7. You’re right, Neil. The internet is changing everything; no doubt in some ways of which we’re not yet aware…On the whole, I think it’s a force for good (notwithstanding the criminal element seeking to exploit its weaknesses). With the advent of low-cost laptops, the digital divide seems to be shrinking, which is an amazing development for those living in remote areas or Third World countries. And of course for the social aspect, it’s a wonderful thing!

  8. It is amazing, when you really stop and think about it.

  9. You know, the basis for their prediction isn’t that far off: that a series of high-speed (relatively) safer roadways (interstates) would enable people to live in the “farming communities” (i.e. outside the urban centers) yet still access the city for employment or entertainment.

    Sure, glass-domed trees and walls in between lanes never came to fruition, but the premise was there 70 years ago.

    As for the internet, it is, more than any recent “invention” an evolving technology. It has been around for more than a hundred years (communication lines like telegraph and then telephone offered a proving ground for improvement) and is still evolving today as improvements to the underlying technology (broadband cable, domestic fibre, wireless) continue.

    Its applications have proven to be more far-reaching, more universal than other technologies. Telephone, TV, radio are slowly being integrated. It’s not impossible to believe that the one-off “ideas” you see on engadget, like the internet radio that takes the stream feed from a station’s website and plays it on a device that looks like a radio, will eventually become the defacto standard (in other words, you won’t get radio from traditional modulated radio signals, but rather from a wireless internet connection).

    The internet has, and will continue to, change day to day life. People watched tv, but they didn’t use it to make a living.

    (Woah. LONG comment.)

  10. I miss the old days. Not that I got to experience them, though.

  11. It is totally amazing and I’m kind of glad we’re right in the big middle of it.

  12. I’m still excited about new technology, and I try not to take the Internet for granted. Quite often I wonder how on earth I’d ever survive without it!

  13. You did that all in an hour? That’s either impressive or disturbing; I’m not sure which.

  14. Great post, Neil. I love the video! It’s funny to think they were talking about 1960. But It’s too bad they didn’t figure out that roadway system.

  15. Yeah, but when will we live under the ocean or on the moon? Epcot totally lied to me.

  16. It is amazing. Until it is mundane. That’s when we’ll really find out its true impact. But by then, only historians will care.

  17. I’m old enough to remember TV remote controls on WIRES, and so marvel at kids who take their blackberrys/iPhones for granted – the all-the-time availability of an enormous data supply is astounding to me. The internet is wonderful, and wondrous!

  18. That little film was great. I went to the 1964 NY World’s Fair and even that was amazing.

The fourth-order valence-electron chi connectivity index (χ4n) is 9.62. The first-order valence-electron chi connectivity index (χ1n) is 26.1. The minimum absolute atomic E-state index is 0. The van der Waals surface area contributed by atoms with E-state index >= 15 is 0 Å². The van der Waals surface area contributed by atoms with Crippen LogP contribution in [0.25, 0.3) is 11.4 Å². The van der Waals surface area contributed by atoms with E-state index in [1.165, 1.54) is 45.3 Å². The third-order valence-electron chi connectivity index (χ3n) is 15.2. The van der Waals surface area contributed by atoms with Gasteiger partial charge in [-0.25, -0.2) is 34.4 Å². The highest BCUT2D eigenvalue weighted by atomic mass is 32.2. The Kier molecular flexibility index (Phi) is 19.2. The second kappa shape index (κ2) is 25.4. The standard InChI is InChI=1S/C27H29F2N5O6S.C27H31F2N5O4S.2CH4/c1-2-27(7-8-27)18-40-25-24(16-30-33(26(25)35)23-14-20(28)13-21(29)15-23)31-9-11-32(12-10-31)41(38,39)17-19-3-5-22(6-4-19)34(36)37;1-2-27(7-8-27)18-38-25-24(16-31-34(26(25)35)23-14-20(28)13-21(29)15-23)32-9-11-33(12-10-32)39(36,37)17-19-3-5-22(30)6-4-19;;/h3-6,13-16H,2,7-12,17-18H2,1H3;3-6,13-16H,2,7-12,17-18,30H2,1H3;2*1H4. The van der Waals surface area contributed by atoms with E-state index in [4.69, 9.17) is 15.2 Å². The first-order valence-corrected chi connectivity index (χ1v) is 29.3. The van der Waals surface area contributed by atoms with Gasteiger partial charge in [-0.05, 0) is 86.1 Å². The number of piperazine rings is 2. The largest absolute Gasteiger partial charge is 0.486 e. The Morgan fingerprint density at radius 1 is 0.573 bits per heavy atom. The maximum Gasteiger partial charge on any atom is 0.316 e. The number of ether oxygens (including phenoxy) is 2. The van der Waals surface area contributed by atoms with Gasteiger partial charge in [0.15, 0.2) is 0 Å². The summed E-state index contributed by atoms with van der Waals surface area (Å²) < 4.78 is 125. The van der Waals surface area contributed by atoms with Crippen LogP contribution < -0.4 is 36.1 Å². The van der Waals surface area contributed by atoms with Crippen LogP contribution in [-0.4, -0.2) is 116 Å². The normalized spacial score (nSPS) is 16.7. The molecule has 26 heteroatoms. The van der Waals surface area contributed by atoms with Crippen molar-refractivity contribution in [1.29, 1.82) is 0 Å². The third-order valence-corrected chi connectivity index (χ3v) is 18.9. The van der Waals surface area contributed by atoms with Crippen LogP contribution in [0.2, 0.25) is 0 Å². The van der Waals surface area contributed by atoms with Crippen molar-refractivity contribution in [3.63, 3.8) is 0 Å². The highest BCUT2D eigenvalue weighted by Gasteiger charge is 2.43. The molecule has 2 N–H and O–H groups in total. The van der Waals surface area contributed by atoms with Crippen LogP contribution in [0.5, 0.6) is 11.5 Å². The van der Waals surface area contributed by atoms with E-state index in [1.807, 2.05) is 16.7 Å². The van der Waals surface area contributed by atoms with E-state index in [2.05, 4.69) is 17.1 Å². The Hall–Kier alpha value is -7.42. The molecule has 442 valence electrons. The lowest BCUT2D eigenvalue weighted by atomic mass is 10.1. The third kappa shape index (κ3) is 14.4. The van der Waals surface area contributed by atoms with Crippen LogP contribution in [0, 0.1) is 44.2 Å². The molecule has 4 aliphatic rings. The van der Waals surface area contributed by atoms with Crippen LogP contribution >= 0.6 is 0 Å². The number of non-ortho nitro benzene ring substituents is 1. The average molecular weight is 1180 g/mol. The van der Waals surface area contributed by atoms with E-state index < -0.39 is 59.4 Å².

19. I’m old enough to remember black & white TVS with no remotes. Actually that was my parents who didn’t believe in TV–except for a half hour a day with our father and all we could sneak–and we could negotiate for more
    When we left they had a TV in almost every room

    I love the modern world but I’m also glad that my parents forced me to develop an imagination

  20. I have lived through an amazing transformation. The radio was new when I was born and TV didn’t arrive until after my son was born. Now I spend my days on the computer making new friends all over the world. To me it’s still mind boggling.

    Now if they would only make computers that didn’t catch viruses or act weird when you needed them the most.

  21. I disagree. Not amazing.

  22. My just turned 4 year old can use my iphone no problem. He looks at the weather, goes back to the ‘home page’, as he calls it, takes pictures (of mostly the ground) asks to see videos, and scrolls through the pics he’ll taken. I am both curious and scared out of mind for what’s to come for future generations. He’s 4 and can use an iphone. That’s kinda scary, no?

  23. Excellent! And I love that video, I’ve always been obsessed with the “World of Tomorrow.” I only wish those dreamers of the 1930s were given the power to bring some of their cooler ideas to fruition (the freeway stuff sounds way better than how it all actually turned out).

  24. I marvel over the wondrous internet and the even more fabulous iPhone daily.

    My Grandmother (born in 1932) loves my iPhone too.

    “W0W!”, she says as we check out all of her grandkids on facebook.

    Then I always ask her, “Grandma, when you were a kid, could you even imagine something like this?”

    “I guess not!”, she replies.

    ME EITHER!

  25. Would knowing the future change it? Of course!

    Better to let it all unfold.

    Peace,
    JP/deb

  26. i’ll give u an excuse to mention Indonesia too next time. Amazing innit?

    how’re u Neil?

  27. no, i’m with you. it still feels pretty dadgum cool to me.

  28. Amazing indeed. Great post Neil and very true.

  29. i find it intimidating, i’m not keeping up with the changes and i think it takes away from face to face social interaction. i do like the convenience of shopping on line, but i’d still rather go to the mall.

  30. Aw, shucks. Thanks for the blog crush!

  31. I still remember the first time I heard a CD. I was in high school. The music was George Winston. The CD player belonged to the parents of my then-boyfriend. Who was annoyed bc I ignored him so I could listen to it over and over–I’m not sure it was the music itself, but that it seemed as though I could feel every note as it fell over me. So crisp and so clear and so pure. So it-was-performed-right-there-and-just-for-me.

    And now I get pissed when web pages don’t load fast enough or the iPhone version of Safari crashes.

    Fortunately, I can still laugh at myself about these inconveniences, but it does make me wonder about my kids. They’re already surprised when the landline rings bc we almost never use it. And non-digital cameras?? OMG!

  32. The online experience is not just about how we can exploit it to personal gain. It is force bigger than each of individually. It is changing the world, a place where writing, television, radio, journalism, consumerism, and sexting all converge!

    That’s a beautiful set of words right there.

    I got to live in Alaska for a handful of years. For the first few months, I’d look around and constantly and go, “MY GOD, how amazingly beautiful this place is!” After a time I was startled to find that the majestic snow-topped mountain in front of me and the whales in the inlet were just sort of ‘visual white noise’. While sitting at the traffic light or walking down the sidewalk I started scolding myself for not noticing precisely how gorgeous this place was and for taking it all for granted.

    So yeah, I get it.

    The technological divide still scares the shit out of me, though.